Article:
Sarbanes-Oxley Act of 2002
October 6, 2014
La Toyia Tilley
Sarbanes-Oxley Act of 2002
The Sarbanes-Oxley Act was established in 2002 and has initiated extensive transformation to the parameter of economic practice and shared bureaucracy. Nevertheless, it was named after Legislator Paul Sarbanes and Representative Michael Oxley, who were the founders, given it the title Sarbanes-Oxley Act of 2002. On July 30, 2002, President George Bush signed off on SOX, revising the security laws that, moderately, reevaluate the responsibility of accountants. Although the focal point of this statute is on shared organizations, it is projected that banks and investors, who necessitate reviewed reports of the company’s finances, will inflict several stipulations that the Sarbanes-Oxley Act puts on shared organizations than on non-shared organizations. Nonetheless, it is also anticipated that the FASB and the Auditing Standards Board will implement a chain of contemporary auditing and computing prerequisite that will not be finite to shared organization. The SOX is a very convoluted and influential part of the statute that should do much to enhance the fiscal coverage of businesses. Optimistically, this enhanced economic coverage will generate permanence in the marketplace permitting stockholders and investors to be proficient to put their trust in the written word and numbers (Schlesinger, 2002). The Sarbanes-Oxley Act of 2002 is prearranged into eleven titles and of course all is of importance, but there are different sections that are essential when it concerns compliance and protecting the public from fraud within corporations. The sections are 302, 401, 404, 409, and 802. There is an explanation of each section. Sarbanes-Oxley Act Section 302 is the section that is relevant to the Corporate Responsibility for Financial Reports. These reports are to include the representatives’ signature showing that the reports were reviewed. The financial report does not seem to be misleading, omitting materials that will be of importance, or have statements that are fictitious. The fiscal reports and other information that is relative present all financial results pertaining to the business. Also, the authorizing representatives are liable for internal controls and have assessed these internal controls prior to the ninety days and have disclosed on their results. Section 302 of the Sarbanes-Oxley Act should provide a record of all deficits in the internal controls and data on any misrepresentation that engrosses staff members who are engaged with the internal actions. Furthermore, any important transformations in internal controls or issues linked that could have a pessimistic influence on the internal controls. These requirements may not be attempted by the companies who reincorporate or convey their activities outside the United States (The Sarbanes-Oxley Act 2002, n.d). Sarbanes-Oxley Act Section 401 is the section that is relevant to Disclosures in Periodic Reports. This section of the fiscal reports are disclosed by the issuer and should be precise and presented in a way that does not include inaccurate reports or declare to avow significant data. These fiscal reports must also consist of all off-balance sheet, business transactions, liabilities, and obligations. Nevertheless, the Commission was obligated to describe and analyze on the level of off-balance business deals ensuring clear coverage. Also, the Commission is obliged to decide whether GAAP or other parameters causes direct and momentous reporting by issuers (The Sarbanes-Oxley Act 2002, n.d). Sarbanes-Oxley Act Section 404 is the section that is relevant to Management Assessment of Internal Controls. In this section, issuers are obligated to distribute data in their yearly reports regarding the sufficiency and extent of the internal control formation and processes for fiscal reporting. Also, this report should evaluate the efficiency of...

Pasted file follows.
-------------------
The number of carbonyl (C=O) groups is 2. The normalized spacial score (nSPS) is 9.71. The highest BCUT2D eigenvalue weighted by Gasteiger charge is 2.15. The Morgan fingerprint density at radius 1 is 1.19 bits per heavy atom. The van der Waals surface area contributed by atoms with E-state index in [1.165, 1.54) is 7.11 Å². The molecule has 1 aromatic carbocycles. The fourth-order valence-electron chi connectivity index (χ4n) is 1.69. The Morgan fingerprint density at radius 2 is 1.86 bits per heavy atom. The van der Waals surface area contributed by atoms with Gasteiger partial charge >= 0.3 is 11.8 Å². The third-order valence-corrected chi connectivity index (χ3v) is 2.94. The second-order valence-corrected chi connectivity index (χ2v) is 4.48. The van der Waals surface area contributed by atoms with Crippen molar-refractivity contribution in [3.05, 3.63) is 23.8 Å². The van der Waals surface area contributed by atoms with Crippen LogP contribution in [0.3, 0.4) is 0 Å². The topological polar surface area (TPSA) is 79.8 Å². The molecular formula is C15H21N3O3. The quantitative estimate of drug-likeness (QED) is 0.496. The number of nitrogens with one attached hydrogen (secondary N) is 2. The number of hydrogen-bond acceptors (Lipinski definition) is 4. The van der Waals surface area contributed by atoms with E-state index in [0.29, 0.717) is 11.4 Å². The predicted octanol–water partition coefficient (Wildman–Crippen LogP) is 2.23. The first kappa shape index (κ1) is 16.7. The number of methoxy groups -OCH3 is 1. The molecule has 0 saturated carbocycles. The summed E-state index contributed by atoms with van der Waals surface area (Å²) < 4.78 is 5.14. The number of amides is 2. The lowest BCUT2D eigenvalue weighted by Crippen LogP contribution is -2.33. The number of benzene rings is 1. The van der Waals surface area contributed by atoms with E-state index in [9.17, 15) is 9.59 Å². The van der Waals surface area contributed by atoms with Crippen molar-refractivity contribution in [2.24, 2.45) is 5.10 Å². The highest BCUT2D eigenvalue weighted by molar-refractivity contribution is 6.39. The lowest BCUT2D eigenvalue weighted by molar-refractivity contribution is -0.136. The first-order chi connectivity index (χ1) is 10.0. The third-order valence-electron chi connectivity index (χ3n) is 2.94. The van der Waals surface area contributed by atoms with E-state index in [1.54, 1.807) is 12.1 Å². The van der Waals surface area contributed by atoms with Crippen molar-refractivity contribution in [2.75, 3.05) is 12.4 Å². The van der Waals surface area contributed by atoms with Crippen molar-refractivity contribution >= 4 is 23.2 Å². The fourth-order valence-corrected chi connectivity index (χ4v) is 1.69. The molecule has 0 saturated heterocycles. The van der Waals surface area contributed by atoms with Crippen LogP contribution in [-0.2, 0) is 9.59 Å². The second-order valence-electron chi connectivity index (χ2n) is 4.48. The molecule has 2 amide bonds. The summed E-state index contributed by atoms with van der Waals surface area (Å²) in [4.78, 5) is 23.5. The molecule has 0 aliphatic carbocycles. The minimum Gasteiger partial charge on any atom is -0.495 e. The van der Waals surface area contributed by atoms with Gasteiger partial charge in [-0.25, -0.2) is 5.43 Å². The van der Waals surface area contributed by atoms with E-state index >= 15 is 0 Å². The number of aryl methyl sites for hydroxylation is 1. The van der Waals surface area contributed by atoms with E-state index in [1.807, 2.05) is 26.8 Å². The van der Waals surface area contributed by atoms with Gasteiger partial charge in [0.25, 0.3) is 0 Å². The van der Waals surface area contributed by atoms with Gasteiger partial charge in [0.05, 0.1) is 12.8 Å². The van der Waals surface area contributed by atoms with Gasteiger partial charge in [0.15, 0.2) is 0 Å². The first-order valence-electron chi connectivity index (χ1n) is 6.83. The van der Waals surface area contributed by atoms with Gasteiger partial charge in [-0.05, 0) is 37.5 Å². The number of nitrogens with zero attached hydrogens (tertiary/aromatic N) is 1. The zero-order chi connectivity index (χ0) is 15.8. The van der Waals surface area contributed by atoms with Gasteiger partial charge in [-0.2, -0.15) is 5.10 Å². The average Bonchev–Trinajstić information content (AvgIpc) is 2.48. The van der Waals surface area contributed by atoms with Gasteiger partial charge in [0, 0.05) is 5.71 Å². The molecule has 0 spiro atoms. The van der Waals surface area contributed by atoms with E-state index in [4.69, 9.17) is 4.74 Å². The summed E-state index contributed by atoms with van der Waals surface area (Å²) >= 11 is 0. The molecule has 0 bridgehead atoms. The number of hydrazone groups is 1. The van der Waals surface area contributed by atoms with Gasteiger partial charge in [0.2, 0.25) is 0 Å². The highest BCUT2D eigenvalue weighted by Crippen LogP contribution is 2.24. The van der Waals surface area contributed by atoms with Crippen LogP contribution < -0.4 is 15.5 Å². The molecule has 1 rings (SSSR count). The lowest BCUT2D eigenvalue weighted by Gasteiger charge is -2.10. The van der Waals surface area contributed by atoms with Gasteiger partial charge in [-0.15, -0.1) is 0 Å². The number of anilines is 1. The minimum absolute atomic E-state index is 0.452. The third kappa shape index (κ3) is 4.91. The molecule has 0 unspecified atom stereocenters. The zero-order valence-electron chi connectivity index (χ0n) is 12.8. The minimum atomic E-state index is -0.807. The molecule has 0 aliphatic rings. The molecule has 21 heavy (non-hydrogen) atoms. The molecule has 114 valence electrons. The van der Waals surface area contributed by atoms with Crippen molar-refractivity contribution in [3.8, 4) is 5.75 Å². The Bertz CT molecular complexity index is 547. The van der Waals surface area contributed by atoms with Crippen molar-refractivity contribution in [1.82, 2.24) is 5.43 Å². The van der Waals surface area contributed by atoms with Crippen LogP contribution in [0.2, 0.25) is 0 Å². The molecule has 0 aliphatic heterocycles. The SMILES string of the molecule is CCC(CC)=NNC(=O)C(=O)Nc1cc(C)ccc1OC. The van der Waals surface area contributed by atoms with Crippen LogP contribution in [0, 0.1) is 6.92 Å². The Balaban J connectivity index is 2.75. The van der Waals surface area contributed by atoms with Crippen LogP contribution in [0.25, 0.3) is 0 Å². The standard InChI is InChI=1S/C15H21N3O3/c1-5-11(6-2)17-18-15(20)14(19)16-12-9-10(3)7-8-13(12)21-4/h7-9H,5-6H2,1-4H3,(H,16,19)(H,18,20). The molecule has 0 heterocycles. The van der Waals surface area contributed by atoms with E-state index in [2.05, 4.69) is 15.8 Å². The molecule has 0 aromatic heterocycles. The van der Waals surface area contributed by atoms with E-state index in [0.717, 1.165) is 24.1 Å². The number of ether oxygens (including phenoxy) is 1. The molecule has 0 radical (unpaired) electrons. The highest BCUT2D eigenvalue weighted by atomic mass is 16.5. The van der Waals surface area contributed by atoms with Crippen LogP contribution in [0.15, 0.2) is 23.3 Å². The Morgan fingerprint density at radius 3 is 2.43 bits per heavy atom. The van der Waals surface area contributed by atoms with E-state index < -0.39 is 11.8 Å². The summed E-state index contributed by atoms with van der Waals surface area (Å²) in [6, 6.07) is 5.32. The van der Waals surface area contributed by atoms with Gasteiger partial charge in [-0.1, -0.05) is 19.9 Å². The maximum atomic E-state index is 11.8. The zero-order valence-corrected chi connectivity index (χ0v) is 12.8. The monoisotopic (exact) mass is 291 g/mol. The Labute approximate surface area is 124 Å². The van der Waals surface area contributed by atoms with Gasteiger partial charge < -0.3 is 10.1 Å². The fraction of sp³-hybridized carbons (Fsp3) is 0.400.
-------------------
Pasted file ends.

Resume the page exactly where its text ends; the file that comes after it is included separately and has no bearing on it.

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Rouse, M. (n.d). What is Sarbanes-Oxley Act (SOX)?-Definition from WhatIs.... Retrieved from http://searchcio.techtarget.com/definition/Sarbanes-Oxley Act
Schlesinger, M. (2002). Sarbanes-Oxley Act. Business Entities, 4(6), pg.42.
The Sarbanes-Oxley Act 2002. (n.d). Retrieved from http://www.soxlaw.com/
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